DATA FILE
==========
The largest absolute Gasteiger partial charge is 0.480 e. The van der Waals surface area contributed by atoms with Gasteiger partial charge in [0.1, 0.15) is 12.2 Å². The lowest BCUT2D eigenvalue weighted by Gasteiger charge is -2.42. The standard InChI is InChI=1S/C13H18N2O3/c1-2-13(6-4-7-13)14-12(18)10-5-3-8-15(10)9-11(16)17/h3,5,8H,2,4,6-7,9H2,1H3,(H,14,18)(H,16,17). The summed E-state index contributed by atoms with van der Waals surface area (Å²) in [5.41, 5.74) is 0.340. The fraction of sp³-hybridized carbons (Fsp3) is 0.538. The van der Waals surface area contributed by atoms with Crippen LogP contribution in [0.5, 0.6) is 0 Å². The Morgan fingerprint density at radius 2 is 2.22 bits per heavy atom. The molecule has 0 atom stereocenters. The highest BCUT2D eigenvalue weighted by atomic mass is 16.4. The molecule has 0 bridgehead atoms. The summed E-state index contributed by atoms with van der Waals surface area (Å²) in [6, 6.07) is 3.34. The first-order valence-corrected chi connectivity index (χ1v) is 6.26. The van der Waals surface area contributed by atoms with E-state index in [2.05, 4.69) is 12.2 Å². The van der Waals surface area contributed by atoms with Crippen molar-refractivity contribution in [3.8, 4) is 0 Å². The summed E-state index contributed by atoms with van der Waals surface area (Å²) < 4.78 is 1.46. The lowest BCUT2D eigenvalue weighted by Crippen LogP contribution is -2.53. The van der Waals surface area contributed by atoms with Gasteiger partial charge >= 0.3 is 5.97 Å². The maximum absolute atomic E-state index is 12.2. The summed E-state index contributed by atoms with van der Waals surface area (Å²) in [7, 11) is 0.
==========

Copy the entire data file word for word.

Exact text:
The largest absolute Gasteiger partial charge is 0.480 e. The van der Waals surface area contributed by atoms with Gasteiger partial charge in [0.1, 0.15) is 12.2 Å². The lowest BCUT2D eigenvalue weighted by Gasteiger charge is -2.42. The standard InChI is InChI=1S/C13H18N2O3/c1-2-13(6-4-7-13)14-12(18)10-5-3-8-15(10)9-11(16)17/h3,5,8H,2,4,6-7,9H2,1H3,(H,14,18)(H,16,17). The summed E-state index contributed by atoms with van der Waals surface area (Å²) in [5.41, 5.74) is 0.340. The fraction of sp³-hybridized carbons (Fsp3) is 0.538. The van der Waals surface area contributed by atoms with Crippen LogP contribution in [0.5, 0.6) is 0 Å². The Morgan fingerprint density at radius 2 is 2.22 bits per heavy atom. The molecule has 0 atom stereocenters. The highest BCUT2D eigenvalue weighted by atomic mass is 16.4. The molecule has 0 bridgehead atoms. The summed E-state index contributed by atoms with van der Waals surface area (Å²) in [6, 6.07) is 3.34. The first-order valence-corrected chi connectivity index (χ1v) is 6.26. The van der Waals surface area contributed by atoms with E-state index in [2.05, 4.69) is 12.2 Å². The van der Waals surface area contributed by atoms with Crippen molar-refractivity contribution in [3.8, 4) is 0 Å². The summed E-state index contributed by atoms with van der Waals surface area (Å²) < 4.78 is 1.46. The lowest BCUT2D eigenvalue weighted by Crippen LogP contribution is -2.53. The van der Waals surface area contributed by atoms with Gasteiger partial charge >= 0.3 is 5.97 Å². The maximum absolute atomic E-state index is 12.2. The summed E-state index contributed by atoms with van der Waals surface area (Å²) in [7, 11) is 0.